Exclusive BlueCat Interview with Alexander Dinelaris, co-writer of “Birdman”

AlexanderDinelaris

“Birdman” co-writer Alexander Dinelaris talks to us about working on the critically acclaimed film and shares his advice for aspiring screenwriters!

 “Birdman” was released on October 17th and stars Emma Stone, Edward Norton, Michael Keaton, Benjamin Kanes, Merritt Wever, Amy Ryan, Naomi Watts, Andrea Riseborough, and Zach Galifinakis.  Here are some of Alexander’s thoughts regarding “Birdman” and how aspiring screenwriters can get a start in the industry:

BlueCat: Can you tell us a little bit about your background?

AD: I studied theater directing and wrote a play called “Folding the Monster” sometime in the late 90s.  I was fortunate enough to get Danny Aiello and Rosie O’Donnell to do a few readings of it.  We had plans to go to a Broadway theater, but it all ended up falling through.  However, it got me onto a track of writing.  I wrote several plays that were produced here in New York, and I moved into film shortly after that.

BlueCat: What was the first film you wrote?

AD: The first film I wrote was called “Year of the Monarchs.”  I also worked with Alejandro early on in those days and did some preliminary work with him on “Biutiful.”  My partners Nico and Armando came in and also worked on the “Biutiful” script with him.  He later mashed us all up for “Birdman.”

BlueCat: You’re a writer for the film “Birdman.”  What was your role in the writing process?

AD: It was really Alejandro, myself, Nico, and Armando [who wrote it together].  We would all get on Skype to work because we were in three different locations.  Nico and Armando were in Buenos Aires, Argentina, where they’re from, Alejandro was in California, and I was in New York, where I’m from.  We would go through ideas of Alejandro’s vision for the movie in terms of visuals.  Then, Nico and I would take a shot at turning his vision into dialogue.  Once we had the ideas and structure down, we would take the script and try to hammer out a draft.  The script was then given to Alejandro, and we would go back and forth like that to get pages written.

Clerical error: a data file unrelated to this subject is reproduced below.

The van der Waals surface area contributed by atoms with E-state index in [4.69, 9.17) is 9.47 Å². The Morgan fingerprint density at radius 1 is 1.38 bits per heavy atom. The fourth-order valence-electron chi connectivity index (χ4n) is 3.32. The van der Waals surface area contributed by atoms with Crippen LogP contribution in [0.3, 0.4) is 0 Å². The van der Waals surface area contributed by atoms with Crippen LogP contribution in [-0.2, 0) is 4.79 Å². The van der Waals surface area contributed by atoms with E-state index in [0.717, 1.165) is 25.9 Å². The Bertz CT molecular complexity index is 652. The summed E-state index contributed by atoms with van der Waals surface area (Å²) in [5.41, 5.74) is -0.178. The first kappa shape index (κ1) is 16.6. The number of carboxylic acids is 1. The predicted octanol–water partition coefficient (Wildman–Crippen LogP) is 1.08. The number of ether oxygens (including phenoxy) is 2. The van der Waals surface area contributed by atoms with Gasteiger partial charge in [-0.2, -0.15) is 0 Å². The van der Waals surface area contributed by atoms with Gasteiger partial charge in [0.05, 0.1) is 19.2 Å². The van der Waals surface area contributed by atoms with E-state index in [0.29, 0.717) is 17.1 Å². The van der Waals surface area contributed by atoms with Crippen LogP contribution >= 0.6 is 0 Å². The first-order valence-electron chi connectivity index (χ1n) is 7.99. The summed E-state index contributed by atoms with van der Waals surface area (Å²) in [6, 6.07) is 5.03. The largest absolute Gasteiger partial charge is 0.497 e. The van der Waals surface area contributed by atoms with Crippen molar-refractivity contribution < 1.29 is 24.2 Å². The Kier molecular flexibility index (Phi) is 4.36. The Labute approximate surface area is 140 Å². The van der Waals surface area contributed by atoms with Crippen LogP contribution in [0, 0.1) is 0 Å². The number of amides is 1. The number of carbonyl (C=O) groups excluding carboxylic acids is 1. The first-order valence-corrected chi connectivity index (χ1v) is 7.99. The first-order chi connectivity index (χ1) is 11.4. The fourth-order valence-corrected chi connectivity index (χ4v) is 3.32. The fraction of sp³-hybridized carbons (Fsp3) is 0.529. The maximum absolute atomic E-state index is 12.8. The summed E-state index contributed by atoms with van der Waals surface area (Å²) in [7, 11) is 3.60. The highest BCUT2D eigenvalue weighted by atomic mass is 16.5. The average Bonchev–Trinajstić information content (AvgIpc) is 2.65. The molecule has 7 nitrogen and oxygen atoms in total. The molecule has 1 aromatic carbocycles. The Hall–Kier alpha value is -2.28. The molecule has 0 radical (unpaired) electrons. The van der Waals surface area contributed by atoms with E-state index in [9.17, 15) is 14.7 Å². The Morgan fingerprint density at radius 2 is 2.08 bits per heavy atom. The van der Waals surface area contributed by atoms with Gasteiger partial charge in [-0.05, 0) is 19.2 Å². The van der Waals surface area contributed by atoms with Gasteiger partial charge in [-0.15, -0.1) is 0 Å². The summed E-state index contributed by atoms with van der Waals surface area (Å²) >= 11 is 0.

BlueCat: How long did the whole process of writing “Birdman” take?

AD: It took about a year and a half to the point where we got to the shooting screenplay.  The script was always in a state of flux because of the way the movie was shot.  It’s visually shot in what looks like a one-take, so even when we were on stage with the actors, we were still changing things as we shot.

BlueCat: You had to rewrite as you were shooting?  How was that process for you?

AD: It was thrilling.  The cast is so unbelievably talented.  When you have Michael and Zach Galifinakis, Ed Norton, Naomi Watts, Amy Ryan, and Andrea Riseborough, you can’t go wrong. We had the camera and choreography going; it was very much a collaborative process which turned out to be a lot of fun.  The way we did this film was very dangerous, and it could have failed miserably.  When you’re doing everything with one shot, the camera always meets you everywhere, and you don’t get to do a lot of normal things like arriving to a scene late or leaving early.   It was also very difficult to edit, because we knew we were going to end up with whatever we shot.  We couldn’t go back and cut!  Imagine writing a screenplay and thinking, “Well, this is it, for better or worse.”  We couldn’t go back and cut scenes out or punch parts up; we couldn’t do any of it.  It was a big challenge, and other people [who have seen the film] have been responding strongly to it.